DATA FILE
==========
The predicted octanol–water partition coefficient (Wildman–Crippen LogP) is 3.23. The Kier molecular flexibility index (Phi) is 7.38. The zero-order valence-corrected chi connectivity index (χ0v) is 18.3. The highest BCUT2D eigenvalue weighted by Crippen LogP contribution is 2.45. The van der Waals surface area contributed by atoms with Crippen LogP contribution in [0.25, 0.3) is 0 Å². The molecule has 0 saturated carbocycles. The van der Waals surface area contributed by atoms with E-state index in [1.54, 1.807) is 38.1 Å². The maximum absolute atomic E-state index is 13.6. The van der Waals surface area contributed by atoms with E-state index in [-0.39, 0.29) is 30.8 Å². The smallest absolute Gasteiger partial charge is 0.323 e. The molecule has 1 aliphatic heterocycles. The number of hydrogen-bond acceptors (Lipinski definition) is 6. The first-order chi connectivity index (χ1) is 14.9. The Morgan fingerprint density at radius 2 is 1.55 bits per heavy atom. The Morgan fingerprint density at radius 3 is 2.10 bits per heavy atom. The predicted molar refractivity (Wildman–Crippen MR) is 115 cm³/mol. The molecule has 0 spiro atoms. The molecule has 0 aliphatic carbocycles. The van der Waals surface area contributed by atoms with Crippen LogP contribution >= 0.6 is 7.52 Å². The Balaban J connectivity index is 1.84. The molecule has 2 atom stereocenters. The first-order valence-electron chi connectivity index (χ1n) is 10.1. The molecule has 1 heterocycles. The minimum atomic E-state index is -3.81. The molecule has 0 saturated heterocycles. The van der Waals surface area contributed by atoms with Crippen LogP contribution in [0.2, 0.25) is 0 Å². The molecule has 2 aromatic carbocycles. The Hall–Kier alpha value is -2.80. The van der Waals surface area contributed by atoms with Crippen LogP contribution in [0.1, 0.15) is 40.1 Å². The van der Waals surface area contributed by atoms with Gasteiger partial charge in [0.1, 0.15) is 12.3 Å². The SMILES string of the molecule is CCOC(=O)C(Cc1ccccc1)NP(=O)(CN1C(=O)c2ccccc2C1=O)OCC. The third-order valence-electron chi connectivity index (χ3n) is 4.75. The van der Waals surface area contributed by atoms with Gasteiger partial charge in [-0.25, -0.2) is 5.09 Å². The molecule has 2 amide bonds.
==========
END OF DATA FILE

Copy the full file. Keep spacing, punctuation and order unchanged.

The predicted octanol–water partition coefficient (Wildman–Crippen LogP) is 3.23. The Kier molecular flexibility index (Phi) is 7.38. The zero-order valence-corrected chi connectivity index (χ0v) is 18.3. The highest BCUT2D eigenvalue weighted by Crippen LogP contribution is 2.45. The van der Waals surface area contributed by atoms with Crippen LogP contribution in [0.25, 0.3) is 0 Å². The molecule has 0 saturated carbocycles. The van der Waals surface area contributed by atoms with E-state index in [1.54, 1.807) is 38.1 Å². The maximum absolute atomic E-state index is 13.6. The van der Waals surface area contributed by atoms with E-state index in [-0.39, 0.29) is 30.8 Å². The smallest absolute Gasteiger partial charge is 0.323 e. The molecule has 1 aliphatic heterocycles. The number of hydrogen-bond acceptors (Lipinski definition) is 6. The first-order chi connectivity index (χ1) is 14.9. The Morgan fingerprint density at radius 2 is 1.55 bits per heavy atom. The Morgan fingerprint density at radius 3 is 2.10 bits per heavy atom. The predicted molar refractivity (Wildman–Crippen MR) is 115 cm³/mol. The molecule has 0 spiro atoms. The molecule has 0 aliphatic carbocycles. The van der Waals surface area contributed by atoms with Crippen LogP contribution >= 0.6 is 7.52 Å². The Balaban J connectivity index is 1.84. The molecule has 2 atom stereocenters. The first-order valence-electron chi connectivity index (χ1n) is 10.1. The molecule has 1 heterocycles. The minimum atomic E-state index is -3.81. The molecule has 0 saturated heterocycles. The van der Waals surface area contributed by atoms with Crippen LogP contribution in [0.2, 0.25) is 0 Å². The molecule has 2 aromatic carbocycles. The Hall–Kier alpha value is -2.80. The van der Waals surface area contributed by atoms with Crippen LogP contribution in [0.1, 0.15) is 40.1 Å². The van der Waals surface area contributed by atoms with Gasteiger partial charge in [0.1, 0.15) is 12.3 Å². The SMILES string of the molecule is CCOC(=O)C(Cc1ccccc1)NP(=O)(CN1C(=O)c2ccccc2C1=O)OCC. The third-order valence-electron chi connectivity index (χ3n) is 4.75. The van der Waals surface area contributed by atoms with Gasteiger partial charge in [-0.25, -0.2) is 5.09 Å². The molecule has 2 amide bonds.